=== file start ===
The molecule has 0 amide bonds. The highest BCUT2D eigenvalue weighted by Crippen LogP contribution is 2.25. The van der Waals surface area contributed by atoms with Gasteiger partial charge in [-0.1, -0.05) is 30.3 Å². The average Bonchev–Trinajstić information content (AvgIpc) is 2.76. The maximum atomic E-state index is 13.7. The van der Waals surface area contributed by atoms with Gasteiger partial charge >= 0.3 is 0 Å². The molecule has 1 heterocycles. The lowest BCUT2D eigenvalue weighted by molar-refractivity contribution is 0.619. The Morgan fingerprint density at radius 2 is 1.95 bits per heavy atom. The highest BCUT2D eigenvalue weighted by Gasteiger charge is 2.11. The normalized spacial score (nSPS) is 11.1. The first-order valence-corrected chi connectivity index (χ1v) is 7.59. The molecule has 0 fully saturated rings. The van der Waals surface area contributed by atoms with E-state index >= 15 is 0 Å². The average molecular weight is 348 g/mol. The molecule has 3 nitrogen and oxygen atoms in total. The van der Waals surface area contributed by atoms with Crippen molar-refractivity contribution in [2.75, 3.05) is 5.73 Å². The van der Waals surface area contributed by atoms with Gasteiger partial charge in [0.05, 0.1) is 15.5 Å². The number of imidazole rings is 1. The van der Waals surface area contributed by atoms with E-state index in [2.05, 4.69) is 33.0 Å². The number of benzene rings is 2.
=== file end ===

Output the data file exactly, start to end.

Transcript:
The molecule has 0 amide bonds. The highest BCUT2D eigenvalue weighted by Crippen LogP contribution is 2.25. The van der Waals surface area contributed by atoms with Gasteiger partial charge in [-0.1, -0.05) is 30.3 Å². The average Bonchev–Trinajstić information content (AvgIpc) is 2.76. The maximum atomic E-state index is 13.7. The van der Waals surface area contributed by atoms with Gasteiger partial charge >= 0.3 is 0 Å². The molecule has 1 heterocycles. The lowest BCUT2D eigenvalue weighted by molar-refractivity contribution is 0.619. The Morgan fingerprint density at radius 2 is 1.95 bits per heavy atom. The highest BCUT2D eigenvalue weighted by Gasteiger charge is 2.11. The normalized spacial score (nSPS) is 11.1. The first-order valence-corrected chi connectivity index (χ1v) is 7.59. The molecule has 0 fully saturated rings. The van der Waals surface area contributed by atoms with E-state index >= 15 is 0 Å². The average molecular weight is 348 g/mol. The molecule has 3 nitrogen and oxygen atoms in total. The van der Waals surface area contributed by atoms with Crippen molar-refractivity contribution in [2.75, 3.05) is 5.73 Å². The van der Waals surface area contributed by atoms with Gasteiger partial charge in [0.05, 0.1) is 15.5 Å². The number of imidazole rings is 1. The van der Waals surface area contributed by atoms with E-state index in [2.05, 4.69) is 33.0 Å². The number of benzene rings is 2.